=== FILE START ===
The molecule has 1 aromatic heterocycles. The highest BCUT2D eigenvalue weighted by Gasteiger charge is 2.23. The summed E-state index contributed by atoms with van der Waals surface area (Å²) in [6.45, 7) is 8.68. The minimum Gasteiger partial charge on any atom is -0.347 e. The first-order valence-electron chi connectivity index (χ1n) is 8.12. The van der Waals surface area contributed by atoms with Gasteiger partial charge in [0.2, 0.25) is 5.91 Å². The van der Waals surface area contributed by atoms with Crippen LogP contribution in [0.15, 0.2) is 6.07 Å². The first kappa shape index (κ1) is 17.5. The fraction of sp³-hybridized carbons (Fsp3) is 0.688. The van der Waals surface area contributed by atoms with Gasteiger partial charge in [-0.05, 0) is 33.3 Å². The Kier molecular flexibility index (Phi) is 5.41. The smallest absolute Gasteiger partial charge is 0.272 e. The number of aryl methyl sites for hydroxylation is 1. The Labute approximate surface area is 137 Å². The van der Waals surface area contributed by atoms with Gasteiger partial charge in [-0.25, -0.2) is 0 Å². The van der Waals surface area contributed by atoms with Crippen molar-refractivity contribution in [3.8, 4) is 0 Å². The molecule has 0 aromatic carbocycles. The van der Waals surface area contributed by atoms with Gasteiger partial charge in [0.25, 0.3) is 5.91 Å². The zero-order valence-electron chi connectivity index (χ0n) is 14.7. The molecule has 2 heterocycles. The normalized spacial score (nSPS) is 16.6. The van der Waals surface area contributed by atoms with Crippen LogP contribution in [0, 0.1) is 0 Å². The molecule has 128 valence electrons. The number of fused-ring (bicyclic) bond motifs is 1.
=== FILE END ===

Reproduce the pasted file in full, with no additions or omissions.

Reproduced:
The molecule has 1 aromatic heterocycles. The highest BCUT2D eigenvalue weighted by Gasteiger charge is 2.23. The summed E-state index contributed by atoms with van der Waals surface area (Å²) in [6.45, 7) is 8.68. The minimum Gasteiger partial charge on any atom is -0.347 e. The first-order valence-electron chi connectivity index (χ1n) is 8.12. The van der Waals surface area contributed by atoms with Gasteiger partial charge in [0.2, 0.25) is 5.91 Å². The van der Waals surface area contributed by atoms with Crippen LogP contribution in [0.15, 0.2) is 6.07 Å². The first kappa shape index (κ1) is 17.5. The fraction of sp³-hybridized carbons (Fsp3) is 0.688. The van der Waals surface area contributed by atoms with Gasteiger partial charge in [-0.05, 0) is 33.3 Å². The Kier molecular flexibility index (Phi) is 5.41. The smallest absolute Gasteiger partial charge is 0.272 e. The number of aryl methyl sites for hydroxylation is 1. The Labute approximate surface area is 137 Å². The van der Waals surface area contributed by atoms with Gasteiger partial charge in [-0.25, -0.2) is 0 Å². The van der Waals surface area contributed by atoms with Crippen molar-refractivity contribution in [3.8, 4) is 0 Å². The molecule has 0 aromatic carbocycles. The van der Waals surface area contributed by atoms with Gasteiger partial charge in [0.25, 0.3) is 5.91 Å². The zero-order valence-electron chi connectivity index (χ0n) is 14.7. The molecule has 2 heterocycles. The normalized spacial score (nSPS) is 16.6. The van der Waals surface area contributed by atoms with Crippen LogP contribution in [0, 0.1) is 0 Å². The molecule has 128 valence electrons. The number of fused-ring (bicyclic) bond motifs is 1.